On April 17, the Board dismissed a complaint filed by Ameropan Oil Corporation (Ameropan) against Canadian National Railway Company (CN) for lack of jurisdiction. Ameropan Oil Corp. v. Canadian Nat’l Ry. Co., Docket No. NOR 42161 (STB served April 17, 2019). In its complaint, Ameropan alleged that CN had provided service to Ameropan’s Chicago, Illinois, facilities five days per week for many years. Id. at 1. Ameropan claimed that in November 2018, CN reduced service to the facilities to two days per week without any justification or explanation. Id. at 2. Ameropan alleged that the service reduction harmed Ameropan by causing lost business and profits; potentially increasing demurrage charges assessed by CN; and causing Ameropan to face penalties for failing to meet CN’s minimum annual volume commitments. Id. at 2. Specifically, Ameropan argued that the service reduction constituted “a failure to provide adequate rail service in violation of 49 U.S.C. § 11101(a); a failure to provide adequate notice of a change in common carrier service terms as required by 49 U.S.C. § 11101(c); and an unreasonable practice in a matter related to transportation and service in violation of 49 U.S.C. § 10702(2).” Id. (citing Ameropan Compl. at 5).

In response, CN filed a motion to dismiss, arguing that its rail service to Ameropan is governed by a rail transportation contract between the parties and that 49 U.S.C. § 10709(c)(1) prohibits challenges before the Board regarding transportation covered by a contract. Id. Ameropan acknowledged that the rail service to its Chicago facilities is provided pursuant to a contract but argued that the contract does not address frequency of service, and that therefore frequency of service is a common carrier term subject to Board jurisdiction. Id. at 2-3.

The Board rejected Ameropan’s argument, explaining, “To the contrary, § 10709(b) states that ‘[a] party to a contract entered into under this section shall have no duty in connection with services provided under such contract other than those duties specified by the terms of the contract.’” Id. at 3. According to the Board, “The natural reading of this provision is that common carrier duties do not apply to transportation provided under contract, even where those duties are not specifically addressed by the contract.” Id. Further, the Board explained that Ameropan’s argument is inconsistent with congressional intent in enacting § 10709, which was to exempt rail service provided under contract from all requirements of the Interstate Commerce Act. Id. at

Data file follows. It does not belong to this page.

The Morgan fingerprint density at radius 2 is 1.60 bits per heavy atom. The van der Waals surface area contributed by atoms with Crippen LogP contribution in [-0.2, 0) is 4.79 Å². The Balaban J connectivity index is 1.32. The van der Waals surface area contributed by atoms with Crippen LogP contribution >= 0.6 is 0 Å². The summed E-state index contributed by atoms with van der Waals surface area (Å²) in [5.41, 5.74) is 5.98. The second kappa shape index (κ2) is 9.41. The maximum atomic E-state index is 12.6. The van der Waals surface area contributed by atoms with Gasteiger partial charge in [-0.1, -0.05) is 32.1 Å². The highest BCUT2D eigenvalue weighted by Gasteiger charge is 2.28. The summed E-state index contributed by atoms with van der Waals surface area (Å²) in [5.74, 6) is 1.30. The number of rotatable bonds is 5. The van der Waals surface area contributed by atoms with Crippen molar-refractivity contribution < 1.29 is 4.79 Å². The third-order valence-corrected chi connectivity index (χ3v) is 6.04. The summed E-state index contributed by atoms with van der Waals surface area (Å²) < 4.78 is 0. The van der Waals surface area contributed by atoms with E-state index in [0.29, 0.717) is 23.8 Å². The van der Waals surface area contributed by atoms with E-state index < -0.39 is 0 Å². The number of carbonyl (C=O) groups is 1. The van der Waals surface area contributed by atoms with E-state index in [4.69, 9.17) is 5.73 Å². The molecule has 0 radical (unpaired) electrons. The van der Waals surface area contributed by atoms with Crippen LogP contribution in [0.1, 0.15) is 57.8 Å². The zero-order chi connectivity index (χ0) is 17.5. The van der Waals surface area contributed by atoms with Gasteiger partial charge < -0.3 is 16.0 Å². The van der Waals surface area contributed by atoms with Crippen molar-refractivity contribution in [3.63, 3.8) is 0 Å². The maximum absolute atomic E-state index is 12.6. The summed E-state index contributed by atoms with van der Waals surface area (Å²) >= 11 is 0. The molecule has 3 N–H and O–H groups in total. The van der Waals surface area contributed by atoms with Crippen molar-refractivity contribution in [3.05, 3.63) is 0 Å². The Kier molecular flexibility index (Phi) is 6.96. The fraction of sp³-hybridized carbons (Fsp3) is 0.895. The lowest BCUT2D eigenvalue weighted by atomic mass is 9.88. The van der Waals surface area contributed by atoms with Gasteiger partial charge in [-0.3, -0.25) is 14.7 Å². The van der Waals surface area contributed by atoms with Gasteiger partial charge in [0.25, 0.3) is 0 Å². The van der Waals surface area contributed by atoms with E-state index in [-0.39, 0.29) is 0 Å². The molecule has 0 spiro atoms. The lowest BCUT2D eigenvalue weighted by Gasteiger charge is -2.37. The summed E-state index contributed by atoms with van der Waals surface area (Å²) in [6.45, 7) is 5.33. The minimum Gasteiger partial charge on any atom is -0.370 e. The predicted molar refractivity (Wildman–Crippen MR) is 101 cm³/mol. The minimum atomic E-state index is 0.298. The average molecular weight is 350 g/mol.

4. Therefore, the Board dismissed Ameropan’s complaint, concluding that “for purposes of § 10709, where transportation is provided pursuant to a contract, the Board lacks regulatory authority over the terms and conditions related to that transportation, whether or not explicitly addressed in the contract.” Id. at 4.

The Board Permits Ex Parte Communications in Exemptions Review Proceeding

On March 19, the Board issued a decision waiving its prohibition on ex parte communications in Ex Parte 704 (Sub-No. 1), Review of Commodity, Boxcar, and TOFC/COFC Exemptions, which was in effect when this proceeding was initiated. Review of Commodity, Boxcar, and TOFC/COFC Exemptions, Ex Parte 704 (Sub-No. 1) (STB served March 19, 2019).

The Board explained that, although it adopted a final rule in 2018 permitting ex parte communications in informal rulemaking proceedings, that rule applies only to proceedings initiated on or after the rule’s effective date. Id. at 2. Because Ex Parte 704 (Sub-No. 1) was initiated in 2016, the revised ex parte communications rule does not apply to it. Id.

In February 2019, the Board received a petition requesting that the Board waive its ex parte communication prohibition in this proceeding. Id. at 1. The petition asserted that ex parte communications would facilitate progress in this proceeding due to the fact that years have passed since comments were filed in the proceeding and the fact that the Board has two new members. Id.

The Board found good cause to waive the ex parte communications prohibition and established procedures for ex parte communications in this proceeding. Id. at 2. Meetings may be held until June 17, 2019. Parties that engage in ex parte communications must submit a memo stating the date and location of the communication, providing the names and titles of participants, and summarizing the information presented. Id. The memos must be submitted no later than two business days after the ex parte communication, and the Board will post the memo on its website within five days of submission. Id. Parties will have 10 days to comment on the memo. Id.